“I am looking forward to receiving valuable information. Going through whatever process this unique draft year does include, and ultimately making the best decision for my family. It’s always been a dream of mine to play in the NBA and I would like to thank God, my family, and my coaches for putting men in this position. No matter what happens, my time here at the University of Minnesota has provided me with an unbelievable opportunity and it will forever hold a special place in my heart.”
Isiaha Mike – SMU Mustangs
There is no doubt Isiaha Mike’s physical attributes check all the prototypical NBA shooting guard check-boxes. At 6-foot-8, 215-pounds, the junior guard/forward from Scarborough, Ontario is coming off his most productive NCAA season — averaging 14 points, 6.3 rebounds, 1.8 assists and 1.2 steals per game in 30 games for the Mustangs. Mike began his collegiate career with the Dusquene Dukes and transferred to a SMU program that has helped him polish his game and put the high-flying and well-spoken 23-year-old on the NBA radar.
“After speaking with my coaches and family, I’ve made the decision to enter my name into the NBA Draft. I’d like to thank everyone who has supported me on my journey, because I wouldn’t be who I am without all of you.” shared Mike via twitter about his intentions to pursue his ultimate dream.
An impact player, Mike has started all 94 NCAA career-games between his time with Dusquene and his two seasons at SMU — scoring in double-figures in 61 games, shooting a healthy 45.6% (405/888), from the field, 36.1% (159/441) from three-pointers and 74.6% (185/248) from the foul-line.
Jermaine Haley – West Virginia Mountaineers
Representing the west coast is Jermaine Haley a senior guard from Burnaby, British Columbia. The oldest of the four declared players, Haley averaged 8.9 points, 4.3 rebounds and 1.9 assists per game, earning 24.3 minutes for a Mountaineers team that finished the season with a 21-10 record.
“What an incredible journey this has been Mountaineer Nation…”You took a kid from Canada and made his dreams come true. It is with a heart full of gratitude that I will be entering the my name into the 2020 NBA Draft.” announced Haley via Instagram.
Stef Smith – Vermont Catamounts
The path to the NBA is not always a straight-line and if one thing has been proven, is that no matter what collegiate school you attend — if you can ball, they’ll find you and you’ll get your shot. Due to it’s proximity, the Catamounts have traditionally, been a hot destination for Canadian basketball prospects — dating back to 2006 when Sarnia’s David Hehn was sinking treys against Syracuse in the NCAA tournament.
Stef Smith is the latest Canadian to follow in the footstep of many others who have come before him. The junior guard from Ajax, Ontario has continued to work on his game, improving in each of his three seasons at Vermont — going from playing just 11 minutes per game in his freshman to starting all but two of the Catamounts 67 games in his sophomore and junior campaigns.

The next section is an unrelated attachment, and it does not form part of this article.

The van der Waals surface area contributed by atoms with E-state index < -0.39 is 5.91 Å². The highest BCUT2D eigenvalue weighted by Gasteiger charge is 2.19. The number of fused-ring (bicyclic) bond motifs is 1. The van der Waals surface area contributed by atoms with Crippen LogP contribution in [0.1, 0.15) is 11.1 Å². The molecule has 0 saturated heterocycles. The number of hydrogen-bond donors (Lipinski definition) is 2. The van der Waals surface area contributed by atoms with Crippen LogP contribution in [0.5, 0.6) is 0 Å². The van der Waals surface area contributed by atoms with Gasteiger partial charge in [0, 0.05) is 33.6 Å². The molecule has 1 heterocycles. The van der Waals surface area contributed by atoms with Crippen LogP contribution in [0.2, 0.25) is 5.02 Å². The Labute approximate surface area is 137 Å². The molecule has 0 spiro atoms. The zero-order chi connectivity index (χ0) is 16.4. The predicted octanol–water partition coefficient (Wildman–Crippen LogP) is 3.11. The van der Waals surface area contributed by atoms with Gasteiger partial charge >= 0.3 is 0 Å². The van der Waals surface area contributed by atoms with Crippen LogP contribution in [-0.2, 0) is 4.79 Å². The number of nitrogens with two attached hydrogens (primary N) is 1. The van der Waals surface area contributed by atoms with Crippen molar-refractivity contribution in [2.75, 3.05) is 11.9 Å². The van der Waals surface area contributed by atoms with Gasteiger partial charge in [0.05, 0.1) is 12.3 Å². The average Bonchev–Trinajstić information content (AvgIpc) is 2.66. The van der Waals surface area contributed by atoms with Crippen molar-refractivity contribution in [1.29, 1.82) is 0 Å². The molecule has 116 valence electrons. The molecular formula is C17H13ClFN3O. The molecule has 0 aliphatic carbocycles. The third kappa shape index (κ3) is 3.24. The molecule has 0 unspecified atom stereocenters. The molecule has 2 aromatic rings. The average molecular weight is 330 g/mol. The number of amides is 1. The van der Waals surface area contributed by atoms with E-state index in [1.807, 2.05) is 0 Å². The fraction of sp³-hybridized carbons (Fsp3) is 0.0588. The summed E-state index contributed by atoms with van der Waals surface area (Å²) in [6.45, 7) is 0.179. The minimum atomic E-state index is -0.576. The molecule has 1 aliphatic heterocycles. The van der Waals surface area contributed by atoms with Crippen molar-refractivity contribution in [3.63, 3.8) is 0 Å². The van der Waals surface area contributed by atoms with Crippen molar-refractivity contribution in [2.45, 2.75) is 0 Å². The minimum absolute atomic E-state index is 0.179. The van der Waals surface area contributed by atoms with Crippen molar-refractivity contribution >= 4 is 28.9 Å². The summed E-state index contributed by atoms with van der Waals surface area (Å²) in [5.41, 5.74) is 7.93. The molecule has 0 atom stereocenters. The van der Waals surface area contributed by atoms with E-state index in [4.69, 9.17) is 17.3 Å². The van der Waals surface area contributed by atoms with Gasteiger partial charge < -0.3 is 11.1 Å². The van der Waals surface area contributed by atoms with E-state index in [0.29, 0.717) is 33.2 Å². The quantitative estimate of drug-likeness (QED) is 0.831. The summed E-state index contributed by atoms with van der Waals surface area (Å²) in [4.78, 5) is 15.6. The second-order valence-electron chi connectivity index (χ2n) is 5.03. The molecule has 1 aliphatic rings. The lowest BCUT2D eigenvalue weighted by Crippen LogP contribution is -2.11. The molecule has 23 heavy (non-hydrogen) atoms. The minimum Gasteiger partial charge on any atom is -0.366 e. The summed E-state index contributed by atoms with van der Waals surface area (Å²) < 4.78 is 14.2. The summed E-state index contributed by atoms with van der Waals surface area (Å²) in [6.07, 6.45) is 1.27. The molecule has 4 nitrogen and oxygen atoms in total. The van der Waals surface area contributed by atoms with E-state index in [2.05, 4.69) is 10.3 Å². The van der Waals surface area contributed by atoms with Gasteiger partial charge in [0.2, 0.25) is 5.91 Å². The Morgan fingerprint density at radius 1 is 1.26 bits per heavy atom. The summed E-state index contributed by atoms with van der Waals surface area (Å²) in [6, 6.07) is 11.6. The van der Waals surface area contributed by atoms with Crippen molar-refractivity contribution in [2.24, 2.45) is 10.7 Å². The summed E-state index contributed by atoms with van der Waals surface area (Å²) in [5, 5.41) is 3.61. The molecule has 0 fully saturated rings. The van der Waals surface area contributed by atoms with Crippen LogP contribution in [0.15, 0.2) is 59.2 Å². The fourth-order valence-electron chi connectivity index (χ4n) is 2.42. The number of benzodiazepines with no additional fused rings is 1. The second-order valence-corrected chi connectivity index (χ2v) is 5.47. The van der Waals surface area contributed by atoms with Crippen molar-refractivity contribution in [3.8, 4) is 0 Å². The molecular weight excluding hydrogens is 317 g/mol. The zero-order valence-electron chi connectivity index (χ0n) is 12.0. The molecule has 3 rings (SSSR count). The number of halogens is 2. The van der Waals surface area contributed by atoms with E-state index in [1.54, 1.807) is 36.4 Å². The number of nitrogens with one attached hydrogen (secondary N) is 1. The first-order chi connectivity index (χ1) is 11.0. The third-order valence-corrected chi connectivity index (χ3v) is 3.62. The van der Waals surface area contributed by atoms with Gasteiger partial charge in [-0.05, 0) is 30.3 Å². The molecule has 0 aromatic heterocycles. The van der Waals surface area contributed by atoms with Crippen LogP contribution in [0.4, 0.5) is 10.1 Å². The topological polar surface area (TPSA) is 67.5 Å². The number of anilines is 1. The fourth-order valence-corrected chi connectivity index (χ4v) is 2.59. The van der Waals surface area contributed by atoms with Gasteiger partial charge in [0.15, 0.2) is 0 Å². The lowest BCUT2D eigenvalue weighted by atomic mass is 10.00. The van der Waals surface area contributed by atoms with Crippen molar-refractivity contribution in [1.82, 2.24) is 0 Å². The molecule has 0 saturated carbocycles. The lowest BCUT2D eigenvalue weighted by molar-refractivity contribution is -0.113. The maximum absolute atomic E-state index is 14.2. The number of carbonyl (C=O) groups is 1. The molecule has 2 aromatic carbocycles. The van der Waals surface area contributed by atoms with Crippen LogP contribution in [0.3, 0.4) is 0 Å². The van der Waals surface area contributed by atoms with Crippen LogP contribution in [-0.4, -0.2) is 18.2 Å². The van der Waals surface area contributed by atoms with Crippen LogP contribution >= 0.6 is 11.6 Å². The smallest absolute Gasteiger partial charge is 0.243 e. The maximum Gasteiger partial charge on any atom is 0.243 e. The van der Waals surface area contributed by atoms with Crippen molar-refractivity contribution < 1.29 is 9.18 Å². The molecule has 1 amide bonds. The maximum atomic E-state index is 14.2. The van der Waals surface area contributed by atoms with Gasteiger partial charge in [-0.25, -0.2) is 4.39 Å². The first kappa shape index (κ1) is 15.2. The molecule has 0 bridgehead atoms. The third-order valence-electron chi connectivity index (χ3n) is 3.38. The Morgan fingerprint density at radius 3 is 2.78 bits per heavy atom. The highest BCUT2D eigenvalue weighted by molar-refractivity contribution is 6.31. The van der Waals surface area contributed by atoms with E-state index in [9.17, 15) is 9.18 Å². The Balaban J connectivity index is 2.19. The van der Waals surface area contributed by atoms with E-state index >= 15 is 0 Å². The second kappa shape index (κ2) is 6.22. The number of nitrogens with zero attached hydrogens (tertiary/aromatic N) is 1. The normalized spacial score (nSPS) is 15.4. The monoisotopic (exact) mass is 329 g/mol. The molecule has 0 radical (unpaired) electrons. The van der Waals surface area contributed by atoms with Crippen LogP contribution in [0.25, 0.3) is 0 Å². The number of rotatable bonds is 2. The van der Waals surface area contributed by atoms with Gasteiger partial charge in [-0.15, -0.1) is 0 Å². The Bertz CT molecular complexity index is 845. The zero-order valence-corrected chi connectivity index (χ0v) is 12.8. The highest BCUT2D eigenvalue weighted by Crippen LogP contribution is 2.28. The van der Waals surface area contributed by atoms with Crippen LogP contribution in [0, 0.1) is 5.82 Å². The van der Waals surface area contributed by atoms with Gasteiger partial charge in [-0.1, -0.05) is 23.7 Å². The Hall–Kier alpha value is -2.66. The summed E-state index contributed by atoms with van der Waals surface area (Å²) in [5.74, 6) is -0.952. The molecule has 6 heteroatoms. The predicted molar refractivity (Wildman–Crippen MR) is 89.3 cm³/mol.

A consistent bucket getter, Smith averaged 14.2 points, 2.8 assists, 2.6 assists, 1.1 steal per game while shooting an efficient 45.7% from the floor and 42.3% from three-pointer — earning America East first-team all-conference.
Karim Mane – Vanier Cheetahs
It’s not everyday that you hear of a local CEGEP/CCAA Canadian basketball player declare for the NBA Draft. Originally, slated for a slew of NCAA visits to the likes of Michigan State, Kansas and a long list of other top shelf suitors — the 6-foot-5 combo guard opted to declared for the draft.
“I sent in my paperwork, but I am keeping my options open as far as college,” Mane told ESPN. “I am not planning on hiring an agent right now. I want to hear directly from teams. If I can get a guarantee I’ll be drafted, I will probably need to think about staying in.”
The two-time Canadian Colleges Athletic Association (CCAA) All-Canadian was amongst the top Canadian players at the 2019 FIBA U19 World Cup. The 19-year-old guard averaged 11.7 points, 4.4 rebounds and 3.1 rebounds in seven games in Greece.
Injured for most of the 2019-2020 CCAA basketball season, Mane will attempt to become the first Canadian basketball player drafted directly from the CCAA to the NBA.
The Cheetahs, a traditional Quebec basketball powerhouse have claimed the Canadian Colleges Athletic Association Basketball championship twice — earning gold in 1987 and most recently in 2011.
AJ Lawson – South Carolina Gamecocks
The writing has been on the wall for Toronto’s AJ Lawson. Two years into his NCAA basketball collegiate career, the 6-foot-6 guard has shown flashes of brilliance under the guidance of head coach Frank Martin.
Lawson paced the Canadian U19 national team at 2019 World Cup with 16.7 points per game including a game-high 31points on 6-of-10 shooting from downtown. Canada fought off a pesky Senegalese team to advance to the quarter-finals.
The sophomore guard parlayed his valuable international experience into becoming the Gamecocks leading scorer (13.4 PPG) a year after finishing behind current Miami Heat forward Chris Silva.
Lawson hit double-digits scoring in 23 of South Carolina’s 31 games — upping his field goal (45.1%) and free-throw (66.7%) numbers from his freshman campaign to 49.4% and 72.4% respectively. The rebounding and assists numbers took a slight dip as the Canadian contributed with 3.7 rebounds and 1.9 assists to a Gamecocks team that concluded the season with a 18-13 record.
Andrew Nembhard – Florida Gators
A true point-guard in every sense of the word — Andrew Nembhard put together a respectable sophomore year by leading the Florida Gators to a top four finish in one of the toughest conferences in the country with a 11-7 SEC conference record. The Aurora, Ontario guard once again led the Gators in the assist column with a healthy 5.6 dimes per game to compliment his improved scoring ability which increased from 8 points to double-digits at 11.2 points per contest.
The scoring bump can be attributed by an increase in field goal attempts from 7.1 to 9.5 shots per game. The Canadian guard recorded a career-high 13 assists and finished the year with two double-doubles — including a 21 point, 10 assists road win over AJ Lawson the Gamecocks.
The 2020 NBA Draft is scheduled for June 25, in Brooklyn, New York. Underclassmen have until 5 p.m. on June 15 to withdraw their names and keep their NCAA basketball eligibility.
November 14, 2020 at 10:12 AM
William Njoku was the first NS native to be drafted. The Pacers took him in the second round of the 1994 draft.
Also there are 22 Canadian in the NBA currently.